Genetic Constructor

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GSL Beginners Tutorial

This tutorial focuses on the basics of the Genotype Specification Language (GSL). It introduces the key syntax needed for writing valid GSL and describes how a scientist might use it to design their DNA constructs - aka how to think in GSL.

GSL is under active development

This tutorial also mentions features that are integral to GSL but not yet accessible in the public installation.

Syntax and basic principles

GSL is a language tool, much like a programming language. Technically DNA is also a language but for biologists to try to specify complex designs in ACTGs would be like a coder trying to write a large computer program in only 1s and 0s. Therefore GSL is a more abstracted version of talking about DNA. Instead of dealing with individual nucleotides, GSL deals with functional parts, like a gene part or a promoter part. The basic syntax provided by GSL allows scientists to organize and manipulate these parts in various ways.

GSL parts are centered around genes in annotated reference genomes. Various types of genetic elements surrounding annotated genes are accessible using simple prefix operators. For example, the diagram below represents a section of the yeast genome where the gene ADH1 has been annotated. To access the open reading frame of ADH1 from start codon to stop codon, a user may simply type oADH1.

Visualization of the GSL operators' positions around the ADH1 gene annotation.

Visualization of the GSL operators' positions around the ADH1 gene annotation.

Similarly, pADH1 and tADH1 can be used to access the promoter and terminator regions (default: about ~500 bp upstream of the start codon or ~500 bp downstream of the stop codon, respectively). While uADH1 and dADH1 access the same sequence regions as the promoter and terminator syntax, conceptually p and t are used when you want the function of the promoter/terminator regions while u and d are used as flanking homology for a construct to recombine at a particular locus.

gADH1 can be used to indicate the general neighborhood of the gene and it is the operator required for making further modifications that we’ll discuss below! Without modifications, the g operator accesses the same region as o (start codon through stop codon).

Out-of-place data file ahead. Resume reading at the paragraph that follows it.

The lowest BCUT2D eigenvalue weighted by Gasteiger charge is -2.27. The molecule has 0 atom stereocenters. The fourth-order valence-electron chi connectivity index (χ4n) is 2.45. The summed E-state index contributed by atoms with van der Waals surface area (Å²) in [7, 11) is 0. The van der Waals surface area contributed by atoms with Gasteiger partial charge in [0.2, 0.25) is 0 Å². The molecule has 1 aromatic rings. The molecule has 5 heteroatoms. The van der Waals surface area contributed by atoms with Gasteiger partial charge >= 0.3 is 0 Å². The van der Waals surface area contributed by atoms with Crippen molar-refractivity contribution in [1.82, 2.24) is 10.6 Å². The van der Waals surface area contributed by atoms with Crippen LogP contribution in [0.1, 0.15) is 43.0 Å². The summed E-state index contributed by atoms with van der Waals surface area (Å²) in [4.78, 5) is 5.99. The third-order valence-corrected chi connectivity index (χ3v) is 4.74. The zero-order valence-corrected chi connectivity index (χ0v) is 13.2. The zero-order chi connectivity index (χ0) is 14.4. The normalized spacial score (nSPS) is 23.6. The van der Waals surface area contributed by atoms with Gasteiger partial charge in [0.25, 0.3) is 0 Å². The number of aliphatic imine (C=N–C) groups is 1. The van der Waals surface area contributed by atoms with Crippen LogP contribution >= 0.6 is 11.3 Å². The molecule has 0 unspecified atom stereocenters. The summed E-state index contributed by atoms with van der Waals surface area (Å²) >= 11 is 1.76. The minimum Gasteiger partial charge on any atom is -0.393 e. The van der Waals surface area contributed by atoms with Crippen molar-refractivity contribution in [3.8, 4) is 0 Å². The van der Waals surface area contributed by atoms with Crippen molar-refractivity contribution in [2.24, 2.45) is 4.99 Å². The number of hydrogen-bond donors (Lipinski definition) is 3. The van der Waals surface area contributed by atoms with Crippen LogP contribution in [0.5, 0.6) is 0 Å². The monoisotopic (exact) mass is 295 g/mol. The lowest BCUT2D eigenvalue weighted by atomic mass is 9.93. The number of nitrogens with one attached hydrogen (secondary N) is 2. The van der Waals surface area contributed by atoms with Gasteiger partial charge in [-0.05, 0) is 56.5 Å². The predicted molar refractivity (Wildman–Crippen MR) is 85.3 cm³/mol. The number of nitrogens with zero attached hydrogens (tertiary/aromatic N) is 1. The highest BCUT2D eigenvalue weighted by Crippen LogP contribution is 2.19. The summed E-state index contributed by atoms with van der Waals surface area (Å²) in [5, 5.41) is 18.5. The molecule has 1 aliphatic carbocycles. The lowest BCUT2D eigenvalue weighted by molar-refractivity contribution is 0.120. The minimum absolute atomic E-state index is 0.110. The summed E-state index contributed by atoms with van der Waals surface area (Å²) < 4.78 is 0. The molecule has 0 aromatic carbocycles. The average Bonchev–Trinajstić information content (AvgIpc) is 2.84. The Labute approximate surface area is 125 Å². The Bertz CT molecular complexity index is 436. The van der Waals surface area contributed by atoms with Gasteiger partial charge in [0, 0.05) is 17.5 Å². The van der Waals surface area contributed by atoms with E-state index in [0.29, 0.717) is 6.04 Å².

When programming in GSL, you have access to any of these functional parts for any annotated gene by simply typing the gene name preceded by the operator prefix you want. When a GSL program is run, the underlying compiler knows how to fetch the precise sequence of each part from its coordinates in the annotated reference genome.

Each genetic element is accessible for every annotated gene across the reference genome

Each genetic element is accessible for every annotated gene across the reference genome

Note

At the time of writing the only three available genome as part of the open GSL and this integration are the Yeast strain S288C, BY4741 and BY4742.

Once you know which parts you want in your construct, you can arrange them in order separated by semicolons to quickly denote any new genotype. Below is a hypothetical construct that places the ERG10 gene under the control of the ADH1 promoter and targets the native HO locus for homologous recombination.

Example GSL construct and its representation in Genetic Constructor.
`uHO ; pADH1 ; gERG10; dHO`

Example GSL construct and its representation in Genetic Constructor.
uHO ; pADH1 ; gERG10; dHO


The Power of GSL: Precision Editing

The above designs have introduced the basic syntax features of GSL however so far, they have involved little more than lining up standard genetic parts in a row… Further precision editing syntax exists to enable users to manipulate the DNA inside these parts but GSL does the heavy lifting to implement the low level changes.

-- Part Orientation

By default, genetic elements are oriented left to right.

`uHO ; pADH1 ; gERG10 ; dHO`

uHO ; pADH1 ; gERG10 ; dHO

To reverse the direction of selected parts, users may simply prepend a !. GSL does the work to reverse the actual sequence in the final construct

`uHO ; !gERG10 ; !pADH1 ; pGAL1 ; gERG12 ; dHO`

uHO ; !gERG10 ; !pADH1 ; pGAL1 ; gERG12 ; dHO

-- Slicing and Dicing